Why I waited four days in Paris before I visited the Eiffel Tower

Sophisticated, arrogant, beautiful, dirty, romantic… There are a lot of words people use to describe one of the most famous cities in the world and it really is a complex mix of all of them. To be honest it has never been a must see for me. I never really saw the beauty in the Eiffel Tower. But I have to admit I was excited to catch the bus from Amsterdam to Paris: I was going to one of the grandest cities on earth to see one of the top travel icons. To be honest, it actually really did impress me, I liked Paris. So much so that we extended our stay beyond the four initial days because there was so much to see.

After studying the French Revolution, I enjoyed seeing everything I’d read about in person. Rather than rushing to see the Eiffel Tower, I was more eager to see the Pantheon where Rousseau and Voltaire are buried. Weird, I know.

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In fact, it took me four days in Paris before I made the trip to see the tower. I’d seen parts of it from different angles all around the city. I saw the top of it from the streets surrounding the Pantheon, I saw it in the distance from the Notre Dame and I drove passed the base of it on the bus but I still finally made the effort to join the crowds at the Champ de Mars to stare up at it in it’s full size. I was neither overly amazed nor disappointed. It was a nice tower but I’d seen thousands of photos of it before and even miniature versions in the form of thousands of key chains being sold for one euro around the city. But the obsessive traveller in me still thought, ‘good, I’ve seen it in now’.

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Of course the architecture was beautiful, the traditional Parisian buildings lining the streets, magnificent museums and stunning churches and palaces. The museums even demanded photos from the outside they were housed in such beautiful buildings. However, we also spent countless hours inside the museums gazing at incredible oil paintings, ancient sculptures and artefacts from around the world. Picasso, Van Gogh, Monet, da Vinci, even if you’re not really into art it was pretty amazing to see the paintings by these famous people. Although we were a little shocked to be elbowed out of the way as the race for the Mona Lisa began as soon as the doors were open at the Lourve. I ended up taking pictures of people taking pictures of the famous painting because I was so amazed to see how much attention this one painting got for not much in return.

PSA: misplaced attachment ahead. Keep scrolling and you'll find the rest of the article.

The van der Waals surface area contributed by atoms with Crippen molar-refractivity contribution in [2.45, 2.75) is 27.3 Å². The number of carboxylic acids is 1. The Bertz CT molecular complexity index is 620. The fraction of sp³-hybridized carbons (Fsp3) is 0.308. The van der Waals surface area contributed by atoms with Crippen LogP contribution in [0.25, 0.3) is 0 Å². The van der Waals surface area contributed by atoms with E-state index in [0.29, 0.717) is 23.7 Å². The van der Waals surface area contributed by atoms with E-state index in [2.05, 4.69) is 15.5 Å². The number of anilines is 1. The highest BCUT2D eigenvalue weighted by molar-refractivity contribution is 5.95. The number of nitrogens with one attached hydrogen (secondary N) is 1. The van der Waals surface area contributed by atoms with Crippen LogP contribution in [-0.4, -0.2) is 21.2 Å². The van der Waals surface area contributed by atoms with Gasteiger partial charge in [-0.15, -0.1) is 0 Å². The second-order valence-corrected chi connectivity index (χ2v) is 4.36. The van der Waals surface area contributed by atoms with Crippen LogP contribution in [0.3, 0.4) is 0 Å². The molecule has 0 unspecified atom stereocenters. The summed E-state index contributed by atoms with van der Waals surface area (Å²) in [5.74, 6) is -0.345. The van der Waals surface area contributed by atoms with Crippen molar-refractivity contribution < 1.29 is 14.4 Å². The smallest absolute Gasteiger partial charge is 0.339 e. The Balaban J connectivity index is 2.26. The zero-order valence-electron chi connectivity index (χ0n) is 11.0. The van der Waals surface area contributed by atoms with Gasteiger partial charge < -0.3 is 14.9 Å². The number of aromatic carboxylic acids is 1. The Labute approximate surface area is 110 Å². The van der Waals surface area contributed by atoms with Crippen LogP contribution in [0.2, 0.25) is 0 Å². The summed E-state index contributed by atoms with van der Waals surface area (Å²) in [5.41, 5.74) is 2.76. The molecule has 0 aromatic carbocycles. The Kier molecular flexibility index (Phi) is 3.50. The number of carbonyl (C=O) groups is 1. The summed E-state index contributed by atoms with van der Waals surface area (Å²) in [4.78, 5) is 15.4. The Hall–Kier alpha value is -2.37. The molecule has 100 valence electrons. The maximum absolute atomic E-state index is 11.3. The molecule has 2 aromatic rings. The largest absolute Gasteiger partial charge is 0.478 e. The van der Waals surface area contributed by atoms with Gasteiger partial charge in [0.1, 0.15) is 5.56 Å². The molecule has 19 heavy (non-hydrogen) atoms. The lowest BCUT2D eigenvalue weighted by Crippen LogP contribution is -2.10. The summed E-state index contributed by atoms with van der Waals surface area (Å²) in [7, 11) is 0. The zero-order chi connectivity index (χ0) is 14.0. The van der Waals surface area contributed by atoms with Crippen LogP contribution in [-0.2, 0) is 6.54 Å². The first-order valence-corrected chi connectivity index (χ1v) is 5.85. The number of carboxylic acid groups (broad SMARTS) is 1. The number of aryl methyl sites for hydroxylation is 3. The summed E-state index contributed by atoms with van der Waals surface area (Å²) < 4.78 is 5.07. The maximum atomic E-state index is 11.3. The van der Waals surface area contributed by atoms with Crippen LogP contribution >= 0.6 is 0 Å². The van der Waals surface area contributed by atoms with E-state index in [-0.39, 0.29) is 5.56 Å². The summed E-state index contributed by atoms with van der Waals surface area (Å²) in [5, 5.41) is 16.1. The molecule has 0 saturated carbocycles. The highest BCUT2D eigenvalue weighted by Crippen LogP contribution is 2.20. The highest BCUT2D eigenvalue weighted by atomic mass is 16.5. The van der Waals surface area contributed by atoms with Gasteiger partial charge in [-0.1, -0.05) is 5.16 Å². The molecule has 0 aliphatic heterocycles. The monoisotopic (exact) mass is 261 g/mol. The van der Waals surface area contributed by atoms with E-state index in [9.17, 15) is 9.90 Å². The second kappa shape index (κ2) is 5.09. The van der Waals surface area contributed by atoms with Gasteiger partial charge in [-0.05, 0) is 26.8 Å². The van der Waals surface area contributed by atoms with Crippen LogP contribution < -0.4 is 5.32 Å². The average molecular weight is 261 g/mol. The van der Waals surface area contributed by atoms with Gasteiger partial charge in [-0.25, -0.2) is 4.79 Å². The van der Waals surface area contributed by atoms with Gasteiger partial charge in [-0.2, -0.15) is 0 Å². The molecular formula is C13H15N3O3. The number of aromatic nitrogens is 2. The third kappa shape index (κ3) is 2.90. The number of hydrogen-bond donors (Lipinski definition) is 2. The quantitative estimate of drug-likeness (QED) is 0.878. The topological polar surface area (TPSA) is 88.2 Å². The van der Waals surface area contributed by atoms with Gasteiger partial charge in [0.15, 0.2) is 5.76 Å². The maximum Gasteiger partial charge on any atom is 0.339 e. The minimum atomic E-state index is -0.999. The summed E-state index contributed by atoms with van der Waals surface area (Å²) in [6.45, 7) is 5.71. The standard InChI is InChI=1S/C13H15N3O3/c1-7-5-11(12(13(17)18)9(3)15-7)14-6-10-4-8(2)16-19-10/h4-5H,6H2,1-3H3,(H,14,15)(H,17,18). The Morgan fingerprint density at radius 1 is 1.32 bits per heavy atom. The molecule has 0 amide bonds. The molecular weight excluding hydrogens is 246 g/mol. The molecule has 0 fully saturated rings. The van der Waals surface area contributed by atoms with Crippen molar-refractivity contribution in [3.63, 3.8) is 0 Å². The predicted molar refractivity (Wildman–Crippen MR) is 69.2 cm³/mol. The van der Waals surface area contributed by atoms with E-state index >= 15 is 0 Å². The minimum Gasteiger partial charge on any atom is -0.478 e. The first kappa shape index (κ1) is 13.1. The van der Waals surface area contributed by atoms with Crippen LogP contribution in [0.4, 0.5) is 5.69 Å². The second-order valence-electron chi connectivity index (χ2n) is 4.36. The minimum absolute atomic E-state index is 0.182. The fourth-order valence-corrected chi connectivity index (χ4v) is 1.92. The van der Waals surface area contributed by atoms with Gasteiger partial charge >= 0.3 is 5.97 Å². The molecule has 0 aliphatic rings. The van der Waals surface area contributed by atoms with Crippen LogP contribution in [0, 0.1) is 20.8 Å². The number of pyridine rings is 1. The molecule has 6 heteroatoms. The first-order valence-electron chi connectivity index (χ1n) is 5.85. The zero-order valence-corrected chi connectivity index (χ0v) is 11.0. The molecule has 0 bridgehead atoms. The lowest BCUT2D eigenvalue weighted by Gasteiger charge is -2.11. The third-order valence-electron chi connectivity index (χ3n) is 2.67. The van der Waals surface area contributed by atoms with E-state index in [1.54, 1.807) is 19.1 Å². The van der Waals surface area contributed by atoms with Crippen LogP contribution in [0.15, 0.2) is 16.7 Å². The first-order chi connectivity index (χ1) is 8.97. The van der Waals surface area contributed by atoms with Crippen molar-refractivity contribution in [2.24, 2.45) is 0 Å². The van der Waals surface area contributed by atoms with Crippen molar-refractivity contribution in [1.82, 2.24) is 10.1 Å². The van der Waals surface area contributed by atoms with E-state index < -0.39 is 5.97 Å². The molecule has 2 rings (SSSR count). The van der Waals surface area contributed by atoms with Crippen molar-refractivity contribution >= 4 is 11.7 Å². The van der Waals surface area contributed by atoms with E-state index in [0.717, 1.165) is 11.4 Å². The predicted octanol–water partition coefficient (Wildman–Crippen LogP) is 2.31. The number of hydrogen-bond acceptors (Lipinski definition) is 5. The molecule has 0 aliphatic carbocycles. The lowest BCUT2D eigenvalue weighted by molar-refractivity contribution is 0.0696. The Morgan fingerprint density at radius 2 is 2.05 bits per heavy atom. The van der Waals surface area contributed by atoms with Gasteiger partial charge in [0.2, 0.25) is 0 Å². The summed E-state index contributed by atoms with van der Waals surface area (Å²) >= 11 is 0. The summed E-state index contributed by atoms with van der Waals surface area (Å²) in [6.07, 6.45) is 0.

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Being there at the height of summer and tourism season was not the smartest idea. It was boiling hot, there were tourists everywhere, which meant hours spent sweating in queues. There were selfie sticks hitting you in the head and getting in your photos and it was damn expensive, but somehow all worth it.

 

*post adapted from my trip here in July 2017 and from my previous site elishasbigtrip.wordpress.com